When the CIRC-encoded test data are reproduced and error-corrected by the CIRC decoder, the probability that all of the non-standard symbols at the predetermined positions are reproduced as the symbol x is equal to P(x)^{M*M}, and the probability that they are all reproduced as the symbol y is (1−P(x))^{M*M}, as shown in No. 9 of FIG. **10**.

The method for selecting the target codes and parity which are required for the embodiments of the present invention is described below.

The foregoing description has used symbols 105 and 112 (“10000001000010” and “10000000100010” in the form of EFM-modulated code) as a pair of target symbols. Nine pairs of target symbols shown in table 2 can be used as well.

TABLE 2 | ||||||

symbol x | symbol y | |||||

EFM-modulated | EFM-modulated | |||||

No | Decimal | Binary code | code | Decimal | Binary code | code |

1 | 144 | 10010000 | 10000000100 | 217 | 11011001 | 10000000010 |

001 | 001 | |||||

2 | 112 | 01110000 | 10000000100 | 249 | 11111001 | 10000000010 |

010 | 010 | |||||

3 | 188 | 10111100 | 01000000001 | 220 | 11011100 | 01000000010 |

001 | 001 | |||||

4 | 58 | 00111010 | 10010000001 | 90 | 01011010 | 10010000000 |

000 | 100 | |||||

5 | 73 | 01001001 | 10000001000 | 80 | 01010000 | 10000000100 |

100 | 100 | |||||

6 | 81 | 01010001 | 1000001000C | 105 | 01101001 | 10000001000 |

010 | 010 | |||||

7 | 59 | 00111011 | 10001000001 | 91 | 01011011 | 10001000000 |

000 | 100 | |||||

8 | 191 | 10111111 | 00100000001 | 223 | 11011111 | 00100000010 |

001 | 001 | |||||

9 | 230 | 11100110 | 01000000100 | 252 | 11111100 | 01000000010 |

010 | 010 | |||||

For the mode of one-symbol error correction, two 4-symbol parities associated with a pair of target codes must have two common symbols. The probability that two symbols of the two 4-symbol parities are identical is equal to 1/(256*256)*_{4}C_{2}=1/10922. Besides, at least three symbols of two 24-symbol target codes must be different due to the property of error correction code. Eighteen symbols from the nine pairs of table 2 can be used as sources for the three different symbols. Therefore, when the other 21 symbols are determined, _{24}C_{3}*18^{3 }(=118039698) is the total number of codes to search for pairs of the required target codes having 4-symbol parities of two common symbols. It should be noted that the two required target codes have three pairs of different symbols, each of which corresponds to one pair among the nine pairs of target symbols shown in table 2.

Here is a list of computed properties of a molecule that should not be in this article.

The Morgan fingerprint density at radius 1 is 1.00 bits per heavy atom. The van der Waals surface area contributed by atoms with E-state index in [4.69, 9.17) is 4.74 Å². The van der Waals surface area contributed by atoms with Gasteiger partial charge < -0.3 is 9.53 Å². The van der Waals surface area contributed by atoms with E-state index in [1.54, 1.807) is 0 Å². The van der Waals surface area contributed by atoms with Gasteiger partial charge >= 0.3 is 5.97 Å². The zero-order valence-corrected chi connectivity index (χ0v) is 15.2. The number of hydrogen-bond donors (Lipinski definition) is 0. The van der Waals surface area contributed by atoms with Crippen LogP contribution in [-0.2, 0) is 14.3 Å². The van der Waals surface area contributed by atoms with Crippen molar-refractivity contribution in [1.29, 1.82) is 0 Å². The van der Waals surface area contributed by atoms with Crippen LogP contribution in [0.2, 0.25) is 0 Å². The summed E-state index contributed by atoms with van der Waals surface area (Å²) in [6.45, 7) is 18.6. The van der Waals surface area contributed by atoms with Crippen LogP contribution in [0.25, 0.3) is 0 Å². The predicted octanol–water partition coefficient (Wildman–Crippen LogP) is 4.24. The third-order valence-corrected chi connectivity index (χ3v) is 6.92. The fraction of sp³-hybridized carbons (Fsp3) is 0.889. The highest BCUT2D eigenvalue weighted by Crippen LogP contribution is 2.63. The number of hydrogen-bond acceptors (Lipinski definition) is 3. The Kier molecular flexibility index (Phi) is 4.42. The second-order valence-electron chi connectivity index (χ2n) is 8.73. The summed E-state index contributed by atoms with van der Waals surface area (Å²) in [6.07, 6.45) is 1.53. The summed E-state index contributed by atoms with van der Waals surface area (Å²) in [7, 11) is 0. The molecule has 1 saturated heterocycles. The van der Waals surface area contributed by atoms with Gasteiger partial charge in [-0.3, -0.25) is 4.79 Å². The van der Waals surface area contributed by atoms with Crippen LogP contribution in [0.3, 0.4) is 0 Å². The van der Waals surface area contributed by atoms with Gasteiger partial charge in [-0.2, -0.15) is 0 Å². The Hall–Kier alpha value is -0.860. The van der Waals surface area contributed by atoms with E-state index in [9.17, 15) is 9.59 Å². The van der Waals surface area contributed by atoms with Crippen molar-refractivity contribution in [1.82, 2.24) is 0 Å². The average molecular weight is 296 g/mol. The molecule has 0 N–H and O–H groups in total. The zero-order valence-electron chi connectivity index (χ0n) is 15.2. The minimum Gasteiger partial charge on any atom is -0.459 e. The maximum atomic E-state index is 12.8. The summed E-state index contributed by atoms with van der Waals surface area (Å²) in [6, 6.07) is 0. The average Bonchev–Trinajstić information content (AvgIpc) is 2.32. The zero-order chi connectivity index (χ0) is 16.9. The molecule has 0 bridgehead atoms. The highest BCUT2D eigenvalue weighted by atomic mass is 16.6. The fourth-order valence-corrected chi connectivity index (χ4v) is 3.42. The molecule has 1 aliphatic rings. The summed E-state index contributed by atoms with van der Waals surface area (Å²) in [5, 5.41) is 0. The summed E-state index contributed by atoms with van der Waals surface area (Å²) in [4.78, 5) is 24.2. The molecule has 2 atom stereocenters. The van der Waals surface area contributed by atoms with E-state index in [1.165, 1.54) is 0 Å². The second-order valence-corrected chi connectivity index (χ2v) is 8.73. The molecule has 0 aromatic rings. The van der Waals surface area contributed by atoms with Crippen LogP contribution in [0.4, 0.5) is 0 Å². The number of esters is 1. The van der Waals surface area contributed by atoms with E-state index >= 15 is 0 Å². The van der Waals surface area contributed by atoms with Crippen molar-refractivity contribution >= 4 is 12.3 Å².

However, the number of common symbols between two parities does not change even when elements of the pairs of different symbols are exchanged between the two target codes. In addition, there exist a few pairs of target symbols which have identical GF (Galois Field) sum and thereby preserve the number of common symbols between two parities even if one is replaced by the other. These are (188,220), (58,90), (59,91) and (191,223). Therefore by using the linearity of ECC above, 18 candidates of target symbols shown in table 2 are reduced to 6 target symbols: 144, 112, 188, 73, 81, and 230. Thus, the total number of codes to search reduces to _{24}C_{3}*6^{3}=437184, and the computation time to find required pairs of target codes is reduced by a factor of 27; which takes about 10 minutes on SUN Ultra Sparc 1.

For the mode of no error correction or when there are more than four non-standard symbols in a 24-symbol code, two 4-symbol parities associated with a pair of target codes must be the same. The probability that four symbols of the two 4-symbol parities are identical is equal to 1/(256*256*256*256)=1/4294967296. Besides, at least five symbols of the two 24-symbol target codes must be different due to the ECC property. Therefore, when the other 19 symbols are fixed, the total reduced number of codes to search becomes _{24}C_{5}*6^{3}=33051104. Thus, the computation time to find required pairs of target codes is reduced by a factor of 243; which takes about 400 minutes on SUN Ultra Sparc 1.

The method for writing the test data and control program to an optical storage medium is described below in detail referring to a flow chart of FIG. **11**.

First, in order to generate non-standard symbols, one or more pairs of target symbols are chosen out of pairs of target symbols shown in table 2. A 24-symbol code or test data is made by using one or more target symbols which are selected from the chosen pairs of target symbols and “0's” for the other remaining symbols (STEP S**11**). Thus, a pair of target codes is composed of two 24-symbol codes, target symbols of which are different elements of the same pair of target symbols, and the other symbols of which are all “0”.

Then, a set of the test data and the control program for controlling the authentication process are supplied to the apparatus of FIG. 1, along with the header that contains information required to install the control program to the host processing unit **200** and to locate each of test data and the control program (STEP S**13**). The original parity symbols are generated for the input data, and for each of the test data the modified parity symbols are generated, as shown in FIGS. 5A and 5B (STEP S**15**).

The test data are CIRC-encoded with the modified parity symbols, the control program and the header are CIRC-encoded with non-modified parity symbols, and the CIRC-encodation results are EFM-modulated (STEP S**17**).